24 APRIL 1915, Page 7


GERMANY has begun a criminal war, and has con- ducted it with criminal methods. She has trodden underfoot all the laws of God and of man, international law, the law between nation and nation, and, what is worse, the unwritten law of humanity. She has reverted to methods of warfare which were used in the dark ages, when civilization and humanity were words without meaning. There is a strong heathen streak in the German national character. When Treitschko began preaching that the State is power, that morality and fairness need not restrain Governments, that superior force is the beet of all reasons, thoughtful Germans found Christianity a severe restraint in the pursuit of Mnehtpoliiik. Hence many intellectual leaders turned away from Christianity to the old German heathen gods, to the gods of war and of slaughter, to Odin and Thor. It is significant that a number of powerful Odin and Thor societies have arisen in modern Germany.

German government is based upon unquestioning disci- pline, and discipline is enforced by terror. By terror Germany is endeavouring to subdue the nations which she has attacked. To strike terror into the hearts of her opponents she is deliberately reverting to the methods of barbaric ages, and she is making war upon a defenceless population whenever opportunity arises, upon women and children, hoping thereby to induce the attacked nations to surrender and ask for peace. German submarines have, by order of their Govern- ment, sunk peaceful merchant vessels without regard to the lives of those on board, and prisoners in Germany, especially English prisoners, have apparently been deliber- ately ill-treated and badly fed. Not unnaturally a demand for retaliation has arisen. The official German handbook on the customs of war, issued by the German General Staff in 1902, distinctly states that a nation can be forced to observe the laws and customs of war only by retaliation.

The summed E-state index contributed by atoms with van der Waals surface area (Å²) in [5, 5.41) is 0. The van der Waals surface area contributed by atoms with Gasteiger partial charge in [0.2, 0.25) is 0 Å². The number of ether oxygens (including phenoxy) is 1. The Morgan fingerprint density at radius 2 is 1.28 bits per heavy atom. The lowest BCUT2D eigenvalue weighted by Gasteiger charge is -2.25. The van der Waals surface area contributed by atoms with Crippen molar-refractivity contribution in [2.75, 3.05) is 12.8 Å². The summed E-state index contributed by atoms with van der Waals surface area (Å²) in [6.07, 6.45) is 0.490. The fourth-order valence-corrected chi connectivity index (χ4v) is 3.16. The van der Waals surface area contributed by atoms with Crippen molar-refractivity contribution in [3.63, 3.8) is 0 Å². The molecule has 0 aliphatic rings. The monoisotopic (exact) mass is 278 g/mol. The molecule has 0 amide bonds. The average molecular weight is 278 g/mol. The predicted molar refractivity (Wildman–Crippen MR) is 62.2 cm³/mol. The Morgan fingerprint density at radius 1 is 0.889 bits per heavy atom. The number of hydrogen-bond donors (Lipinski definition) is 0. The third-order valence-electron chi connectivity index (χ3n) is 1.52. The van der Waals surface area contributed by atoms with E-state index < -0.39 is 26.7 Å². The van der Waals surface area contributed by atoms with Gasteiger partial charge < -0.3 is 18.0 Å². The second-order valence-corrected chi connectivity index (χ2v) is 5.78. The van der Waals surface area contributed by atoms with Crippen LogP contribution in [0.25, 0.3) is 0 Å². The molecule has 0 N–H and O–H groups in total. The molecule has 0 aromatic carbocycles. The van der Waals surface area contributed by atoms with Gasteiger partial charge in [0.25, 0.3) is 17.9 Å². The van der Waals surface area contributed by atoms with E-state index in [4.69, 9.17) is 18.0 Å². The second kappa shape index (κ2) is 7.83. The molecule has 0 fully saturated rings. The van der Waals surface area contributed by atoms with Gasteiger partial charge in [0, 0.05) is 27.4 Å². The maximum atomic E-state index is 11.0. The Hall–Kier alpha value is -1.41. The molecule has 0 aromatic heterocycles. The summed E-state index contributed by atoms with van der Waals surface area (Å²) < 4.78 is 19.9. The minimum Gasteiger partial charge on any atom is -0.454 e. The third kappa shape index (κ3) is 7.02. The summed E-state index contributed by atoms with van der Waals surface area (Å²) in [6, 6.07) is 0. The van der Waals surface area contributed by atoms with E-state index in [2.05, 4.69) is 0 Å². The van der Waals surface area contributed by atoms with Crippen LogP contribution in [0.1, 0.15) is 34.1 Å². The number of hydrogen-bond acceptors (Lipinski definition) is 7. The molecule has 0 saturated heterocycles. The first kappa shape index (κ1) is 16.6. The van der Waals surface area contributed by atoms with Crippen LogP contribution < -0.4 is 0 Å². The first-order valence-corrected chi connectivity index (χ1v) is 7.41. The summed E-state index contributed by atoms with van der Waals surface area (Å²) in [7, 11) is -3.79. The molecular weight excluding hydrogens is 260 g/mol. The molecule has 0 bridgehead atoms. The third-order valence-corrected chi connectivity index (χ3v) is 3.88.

Although a soldier is supposed to obey his officer unquestioningly, the English soldier has two masters, his officer and the law. An illegal command need not be obeyed by the English soldier. An English soldier who kills by order of his officer is liable to be tried for murder. That obedience to two possibly conflicting authorities is obviously subversive of discipline, for it makes the soldier a judge as to whether he should obey or not. German discipline, on the other hand, makes obedience absolute, considers the soldier merely as a passive instrument executing a higher will, and makes the officer solely responsible for the soldier's action. That is the conception of discipline and responsibility held by our enemies. A German soldier or sailor who, at the orders of his officers, murders or steals has only done his duty. A soldier or sailor who refuses to murder or steal when ordered to do so is liable to be shot without trial for disobedience in face of the enemy.

The British and the German conceptions of the soldier's duty are thus diametrically opposed. The British soldier is expected by the law to use his own judgment. The German soldier is expected to obey unquestioningly. By the German conception, the soldier has not to reason whether the orders given to him are right or wrong.